I’m old enough to remember when, on May 25, 1961, President John F. Kennedy announced that the United States would land an American on the Moon by the end of the decade. The 1960s were difficult years, with the assassinations of President Kennedy and his brother Robert as well as the Rev. Martin Luther King, Jr. The turmoil continued with race riots in many major cities and, of course, a seemingly endless war in Vietnam.
Nonetheless, as President Kennedy had promised, we did manage to land astronauts Neil Armstrong and Buzz Aldrin on the Moon July 20, 1969, nearly 6 months before JFK’s deadline.
Now we have another young president who has declared just the opposite of JFK: We will NOT go to the Moon by the end of the decade. This, when we already have a program under way to accomplish that mission objective, declared by President George W. Bush in 2004. We’ve already spent 6 years in preparation along with several billion dollars, and have launched a prototype of one of the rockets that would get us there.
The money needed to go to the Moon would be little (estimated at upward of $50 billion) compared to the more than $1 trillion shoveled into financial bailout and stimulus programs. Besides, a return to the Moon would keep our nation on the upward slope in terms of scientific accomplishments. It would open the door to go to Mars if we want to. It would require us to push the envelope of technological development, which has paid tremendous dividends in the past.
During the past couple of years, I have attended presentations by leaders in the aerospace field decrying the fact that, for nearly 40 years, the United States has sent astronauts nowhere in space but to low-Earth orbit. Why haven’t we returned to the Moon? Why haven’t we gone to Mars by now?
This is a pivotal time for space exploration. It will take a concerted effort to overcome the inertia of remaining in low Earth orbit. Literally, until we make the determination to continue with human exploration, we will keep going around in circles.
Let’s not make it another 40 years. We need to have another 1960s-style effort in space to move beyond our current lack of direction. The rockets are well on their way to being ready.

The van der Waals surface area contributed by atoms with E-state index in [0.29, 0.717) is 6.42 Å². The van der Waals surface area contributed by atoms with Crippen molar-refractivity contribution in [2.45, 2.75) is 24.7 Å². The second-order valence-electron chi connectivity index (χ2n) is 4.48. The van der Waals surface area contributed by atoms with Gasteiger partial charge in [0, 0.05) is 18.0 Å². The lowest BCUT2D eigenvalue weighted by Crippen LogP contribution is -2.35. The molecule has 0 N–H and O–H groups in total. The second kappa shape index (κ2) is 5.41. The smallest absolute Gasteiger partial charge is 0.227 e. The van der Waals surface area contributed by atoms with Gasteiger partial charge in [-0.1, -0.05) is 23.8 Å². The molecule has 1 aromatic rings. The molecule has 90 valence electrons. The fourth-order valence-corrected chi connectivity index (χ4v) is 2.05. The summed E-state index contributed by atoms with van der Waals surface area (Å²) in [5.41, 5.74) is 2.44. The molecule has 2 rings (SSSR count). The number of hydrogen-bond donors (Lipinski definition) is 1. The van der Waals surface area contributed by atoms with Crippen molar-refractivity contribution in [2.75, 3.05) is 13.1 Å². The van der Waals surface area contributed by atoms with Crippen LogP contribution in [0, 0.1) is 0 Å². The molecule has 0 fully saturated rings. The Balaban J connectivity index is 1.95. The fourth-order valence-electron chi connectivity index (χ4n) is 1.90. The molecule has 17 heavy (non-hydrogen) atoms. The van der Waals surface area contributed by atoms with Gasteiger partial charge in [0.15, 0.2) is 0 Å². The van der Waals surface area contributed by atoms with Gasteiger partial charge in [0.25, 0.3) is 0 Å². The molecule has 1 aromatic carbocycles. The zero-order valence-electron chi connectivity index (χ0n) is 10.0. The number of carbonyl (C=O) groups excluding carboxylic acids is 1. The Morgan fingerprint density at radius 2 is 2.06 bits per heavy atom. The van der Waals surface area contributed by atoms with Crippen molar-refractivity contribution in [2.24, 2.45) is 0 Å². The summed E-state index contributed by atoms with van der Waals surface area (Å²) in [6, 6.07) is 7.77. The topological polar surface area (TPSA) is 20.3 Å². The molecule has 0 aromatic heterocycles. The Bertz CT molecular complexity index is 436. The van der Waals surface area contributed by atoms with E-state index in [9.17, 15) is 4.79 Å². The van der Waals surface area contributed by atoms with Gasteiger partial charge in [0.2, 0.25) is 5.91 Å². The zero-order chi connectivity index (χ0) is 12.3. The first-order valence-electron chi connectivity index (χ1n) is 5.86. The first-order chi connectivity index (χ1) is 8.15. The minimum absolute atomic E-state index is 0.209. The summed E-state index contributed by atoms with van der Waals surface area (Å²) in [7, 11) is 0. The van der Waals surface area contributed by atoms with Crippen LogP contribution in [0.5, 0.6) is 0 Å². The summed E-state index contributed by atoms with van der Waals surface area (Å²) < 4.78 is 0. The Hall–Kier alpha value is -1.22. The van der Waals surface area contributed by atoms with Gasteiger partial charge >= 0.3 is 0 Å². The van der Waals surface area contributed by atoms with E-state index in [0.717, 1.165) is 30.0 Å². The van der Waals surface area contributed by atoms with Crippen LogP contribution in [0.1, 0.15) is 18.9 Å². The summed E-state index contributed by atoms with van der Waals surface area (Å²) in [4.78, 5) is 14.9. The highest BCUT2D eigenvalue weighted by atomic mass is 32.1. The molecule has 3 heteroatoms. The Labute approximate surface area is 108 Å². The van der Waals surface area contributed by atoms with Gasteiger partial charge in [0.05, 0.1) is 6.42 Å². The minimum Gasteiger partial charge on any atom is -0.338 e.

The American people and the international community are ready. Congress needs to step in and make the declaration that Kennedy did nearly a half-century ago: We’re going to the Moon this decade!
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As someone who grew up with Grumman L.E.M. (Lunar Excursion Module) project parents and kids on Long Island, NY and studied some astronomy and planetary atmospheres at Stony Brook University, way back during the Viking landers on Mars ("Cosmos" was on PBS) and the Voyager flyby of Jupiter, Tobias Owen a visiting faculty member, I thought to say something, after all when the new high school went up at home in Centereach, a planetarium was voted for over a swimming pool.
The current active missions are very impressive, the ISS, various planetary probes and rovers, both by the US and other nations, along with various organizations, i.e., Adstra, The Planetary Society, etc., have made the whole field of space quite dynamic and multi-tasked. However, the danger of a "tower of Babel" as Sir Arthur C. Clarke warned, could still be the result of low-orbit development that does not have some grander design for humanity, even if that is to be able to round up junk in orbit cheaply, and intercept NEO asteroids, which as I understand it, would be done from the Moon with a significantly higher expectation of success, which all humanity would appreciate as well as others sharing the wonderful pale blue orb we call earth. And so I think to abandon plans for a return to the Moon, I feel a big mistake, beyond acceptable planetary risk. Let's get those solar sails raised!
Thank you, Dick, for these comments. About the only possible good to come from this lack of vision on the part of the President and his administration is that NASA would finally cease hindering private efforts to get into orbit, to the Moon, etc.